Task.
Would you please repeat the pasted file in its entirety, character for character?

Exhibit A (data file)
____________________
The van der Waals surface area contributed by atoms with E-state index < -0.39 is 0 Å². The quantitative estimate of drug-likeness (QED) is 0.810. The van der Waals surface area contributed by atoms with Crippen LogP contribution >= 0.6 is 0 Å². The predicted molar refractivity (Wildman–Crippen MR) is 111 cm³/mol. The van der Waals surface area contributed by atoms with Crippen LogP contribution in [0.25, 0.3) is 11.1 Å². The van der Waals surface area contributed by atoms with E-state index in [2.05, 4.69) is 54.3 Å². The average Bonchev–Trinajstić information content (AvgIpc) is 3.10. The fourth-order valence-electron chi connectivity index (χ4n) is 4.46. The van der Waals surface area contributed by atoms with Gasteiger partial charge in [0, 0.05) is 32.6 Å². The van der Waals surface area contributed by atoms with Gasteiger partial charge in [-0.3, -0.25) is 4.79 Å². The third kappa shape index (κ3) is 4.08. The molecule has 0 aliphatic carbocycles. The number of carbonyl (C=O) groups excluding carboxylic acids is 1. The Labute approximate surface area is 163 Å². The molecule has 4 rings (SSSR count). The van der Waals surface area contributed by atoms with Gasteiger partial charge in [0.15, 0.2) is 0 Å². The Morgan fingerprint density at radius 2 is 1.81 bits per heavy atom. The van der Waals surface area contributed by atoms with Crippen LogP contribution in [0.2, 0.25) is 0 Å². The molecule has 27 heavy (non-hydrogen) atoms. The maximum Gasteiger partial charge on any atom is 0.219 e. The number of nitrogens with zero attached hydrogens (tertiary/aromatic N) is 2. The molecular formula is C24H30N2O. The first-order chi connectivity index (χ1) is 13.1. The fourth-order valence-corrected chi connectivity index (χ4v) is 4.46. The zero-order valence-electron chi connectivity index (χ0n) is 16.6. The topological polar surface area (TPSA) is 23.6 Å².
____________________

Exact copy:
The van der Waals surface area contributed by atoms with E-state index < -0.39 is 0 Å². The quantitative estimate of drug-likeness (QED) is 0.810. The van der Waals surface area contributed by atoms with Crippen LogP contribution >= 0.6 is 0 Å². The predicted molar refractivity (Wildman–Crippen MR) is 111 cm³/mol. The van der Waals surface area contributed by atoms with Crippen LogP contribution in [0.25, 0.3) is 11.1 Å². The van der Waals surface area contributed by atoms with E-state index in [2.05, 4.69) is 54.3 Å². The average Bonchev–Trinajstić information content (AvgIpc) is 3.10. The fourth-order valence-electron chi connectivity index (χ4n) is 4.46. The van der Waals surface area contributed by atoms with Gasteiger partial charge in [0, 0.05) is 32.6 Å². The van der Waals surface area contributed by atoms with Gasteiger partial charge in [-0.3, -0.25) is 4.79 Å². The third kappa shape index (κ3) is 4.08. The molecule has 0 aliphatic carbocycles. The number of carbonyl (C=O) groups excluding carboxylic acids is 1. The Labute approximate surface area is 163 Å². The molecule has 4 rings (SSSR count). The van der Waals surface area contributed by atoms with Gasteiger partial charge in [0.15, 0.2) is 0 Å². The Morgan fingerprint density at radius 2 is 1.81 bits per heavy atom. The van der Waals surface area contributed by atoms with Crippen LogP contribution in [0.2, 0.25) is 0 Å². The molecule has 27 heavy (non-hydrogen) atoms. The maximum Gasteiger partial charge on any atom is 0.219 e. The number of nitrogens with zero attached hydrogens (tertiary/aromatic N) is 2. The molecular formula is C24H30N2O. The first-order chi connectivity index (χ1) is 13.1. The fourth-order valence-corrected chi connectivity index (χ4v) is 4.46. The zero-order valence-electron chi connectivity index (χ0n) is 16.6. The topological polar surface area (TPSA) is 23.6 Å².